Sunday, August 15, 2004

The Interview

My interview was set for late in the day on a Friday. I had been instructed to bring a number of pieces of documentation, including documentation describing my strategy for handling my current debt while in the Peace Corps.

The interview was in downtown Minneapolis at the regional Peace Corps office. While I was waiting in the lobby, I read a newsletter that listed job openings targeted at returning Peace Corps volunteers (RPCV). Many of the job postings were exactly as I would have expected: English teacher needed in China, cultural speaker needed to speak to children, and so on. One of the postings caught my attention because of its uniqueness:

  • Sheep herder needed in Montana. Must be able to live alone for months at a time in the Montana wilderness...

Soon, my interview started. It lasted two-and-a-half hours. It included getting finger printed. Just as in the volunteer application, there were a number of non-standard interview questions. Questions like:

  • Would you be willing to change your appearance to fit in with a culture?
  • Are you in a romantic relationship?
  • What is the longest time you have been away from your family?
  • How is your family reacting to your decision?
  • How do you handle stress?

The interview had two main parts; the first part seemed to be an evaluation of me. The second part was a description of what I could expect as a Peace Corps volunteer. We talked a great deal about how being a Peace Corps volunteer can be very stressful, especially until the volunteer has become comfortable with the norms of the host country’s culture and their language (sometimes having only simple-level language skills can lead to people treating you in a simple or childlike way). We talked about commitment and responsibilities as a guest in another country. We discussed how even though there can be many people around it can still sometimes feel lonely as a Peace Corps volunteer. It may sound strange, but the more we talked about such things, the more I new it was for me.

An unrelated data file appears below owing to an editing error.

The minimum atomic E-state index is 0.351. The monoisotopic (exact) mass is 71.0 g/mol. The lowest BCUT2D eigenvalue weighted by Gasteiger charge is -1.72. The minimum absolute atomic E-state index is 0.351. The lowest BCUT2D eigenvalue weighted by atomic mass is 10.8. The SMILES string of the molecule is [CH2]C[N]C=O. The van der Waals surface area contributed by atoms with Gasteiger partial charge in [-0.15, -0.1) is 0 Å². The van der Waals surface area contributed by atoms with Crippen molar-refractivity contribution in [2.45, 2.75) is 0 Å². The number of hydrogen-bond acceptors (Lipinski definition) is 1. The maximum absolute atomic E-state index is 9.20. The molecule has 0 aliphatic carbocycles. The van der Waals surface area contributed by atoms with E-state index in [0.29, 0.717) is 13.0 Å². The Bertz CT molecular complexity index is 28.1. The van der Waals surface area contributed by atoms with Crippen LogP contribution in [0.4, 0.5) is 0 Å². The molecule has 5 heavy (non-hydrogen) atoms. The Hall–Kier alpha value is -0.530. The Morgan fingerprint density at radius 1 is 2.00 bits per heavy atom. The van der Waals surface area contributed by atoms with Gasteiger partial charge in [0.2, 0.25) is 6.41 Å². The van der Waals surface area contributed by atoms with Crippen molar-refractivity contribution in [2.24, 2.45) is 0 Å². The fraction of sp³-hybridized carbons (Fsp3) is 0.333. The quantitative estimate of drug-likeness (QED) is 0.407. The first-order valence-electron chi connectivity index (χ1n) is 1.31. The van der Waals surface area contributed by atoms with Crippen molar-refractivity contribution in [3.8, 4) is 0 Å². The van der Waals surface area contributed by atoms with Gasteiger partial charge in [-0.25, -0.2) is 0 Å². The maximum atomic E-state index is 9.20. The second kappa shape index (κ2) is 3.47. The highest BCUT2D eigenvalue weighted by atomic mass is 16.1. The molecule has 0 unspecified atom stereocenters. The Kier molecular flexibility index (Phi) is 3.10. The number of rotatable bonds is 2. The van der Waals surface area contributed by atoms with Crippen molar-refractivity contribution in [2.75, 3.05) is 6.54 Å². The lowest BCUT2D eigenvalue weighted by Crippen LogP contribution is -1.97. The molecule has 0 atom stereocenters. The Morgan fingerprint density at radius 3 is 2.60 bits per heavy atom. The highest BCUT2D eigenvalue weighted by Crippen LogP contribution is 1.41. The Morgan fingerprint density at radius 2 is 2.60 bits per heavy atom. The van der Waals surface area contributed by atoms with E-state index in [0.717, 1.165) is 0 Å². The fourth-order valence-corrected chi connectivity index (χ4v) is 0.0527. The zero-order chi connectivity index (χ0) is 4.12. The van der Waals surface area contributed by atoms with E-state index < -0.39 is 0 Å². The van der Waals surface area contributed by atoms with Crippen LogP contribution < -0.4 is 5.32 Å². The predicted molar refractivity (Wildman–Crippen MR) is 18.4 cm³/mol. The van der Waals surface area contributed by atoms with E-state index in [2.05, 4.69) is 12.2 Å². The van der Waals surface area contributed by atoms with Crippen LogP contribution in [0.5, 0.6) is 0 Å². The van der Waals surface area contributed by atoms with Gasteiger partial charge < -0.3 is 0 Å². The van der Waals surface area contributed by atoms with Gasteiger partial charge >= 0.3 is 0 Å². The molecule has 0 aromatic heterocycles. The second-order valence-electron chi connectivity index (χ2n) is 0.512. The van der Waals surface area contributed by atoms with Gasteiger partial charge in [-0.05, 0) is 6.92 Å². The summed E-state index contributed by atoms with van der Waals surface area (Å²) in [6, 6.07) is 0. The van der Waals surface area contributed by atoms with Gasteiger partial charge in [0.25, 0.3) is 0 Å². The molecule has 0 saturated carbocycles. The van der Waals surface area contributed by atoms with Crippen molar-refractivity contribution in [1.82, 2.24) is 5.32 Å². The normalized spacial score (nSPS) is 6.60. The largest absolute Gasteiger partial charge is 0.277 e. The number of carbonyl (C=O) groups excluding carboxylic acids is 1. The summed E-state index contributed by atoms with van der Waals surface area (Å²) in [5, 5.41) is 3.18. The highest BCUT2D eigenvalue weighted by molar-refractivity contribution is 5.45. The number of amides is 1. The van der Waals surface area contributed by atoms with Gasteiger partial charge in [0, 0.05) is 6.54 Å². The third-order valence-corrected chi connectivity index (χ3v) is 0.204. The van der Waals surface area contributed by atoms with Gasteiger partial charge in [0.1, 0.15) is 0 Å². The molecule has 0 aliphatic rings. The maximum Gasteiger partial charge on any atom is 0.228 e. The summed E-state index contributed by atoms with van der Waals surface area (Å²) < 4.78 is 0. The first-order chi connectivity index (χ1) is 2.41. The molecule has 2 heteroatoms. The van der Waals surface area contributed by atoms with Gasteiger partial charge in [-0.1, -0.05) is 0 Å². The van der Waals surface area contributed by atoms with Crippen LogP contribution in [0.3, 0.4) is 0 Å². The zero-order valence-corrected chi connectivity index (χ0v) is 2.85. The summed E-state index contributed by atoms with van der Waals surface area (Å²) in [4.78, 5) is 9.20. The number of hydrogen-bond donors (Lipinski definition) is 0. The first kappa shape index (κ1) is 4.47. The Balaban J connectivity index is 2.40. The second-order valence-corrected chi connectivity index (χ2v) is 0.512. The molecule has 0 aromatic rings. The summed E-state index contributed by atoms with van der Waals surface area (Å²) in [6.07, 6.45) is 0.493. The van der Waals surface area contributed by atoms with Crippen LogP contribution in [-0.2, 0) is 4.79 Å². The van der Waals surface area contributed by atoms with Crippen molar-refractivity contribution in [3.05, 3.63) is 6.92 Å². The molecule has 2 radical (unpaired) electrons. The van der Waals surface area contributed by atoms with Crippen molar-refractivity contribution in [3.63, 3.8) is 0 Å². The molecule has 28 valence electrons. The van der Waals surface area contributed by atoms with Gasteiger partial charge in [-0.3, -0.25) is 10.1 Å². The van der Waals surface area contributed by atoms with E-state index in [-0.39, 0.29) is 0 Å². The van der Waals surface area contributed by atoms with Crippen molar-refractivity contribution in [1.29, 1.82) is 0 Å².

At the end of the interview, I asked my recruiter about the sheep herder job posting, and its appearance in the job listings for returning Peace Corps volunteers. She said, "Ya, that makes sense."


Anna said...

Hi Jay

Congrats on your interview. I am very excited for you! I'm heading out for P.C. Swaziland in 21 days and getting more and more anxious. I have just started a blog very similar to yours, but being the technologically inept liberal arts major that I was, I have run into a couple of roadblocks. If you have a minute and don't mind, would you help me out?


Anonymous said...

Fingerprinting? I thought you have that done on your own at the Sheriffs Dept.?

What are the anwers to the questions? First one is no, correct?

Living alone? Its usually the opposite. I did know a volunteer that lived in cave..........

An honest recruiter will tell you PC is not for everyone. It really is'nt.

Roberta said...

Hi Jay its Roberta, i tried to get hold of your number but could'nt thanks to internet i could get hold of you. Its been ages, hope your're doing well.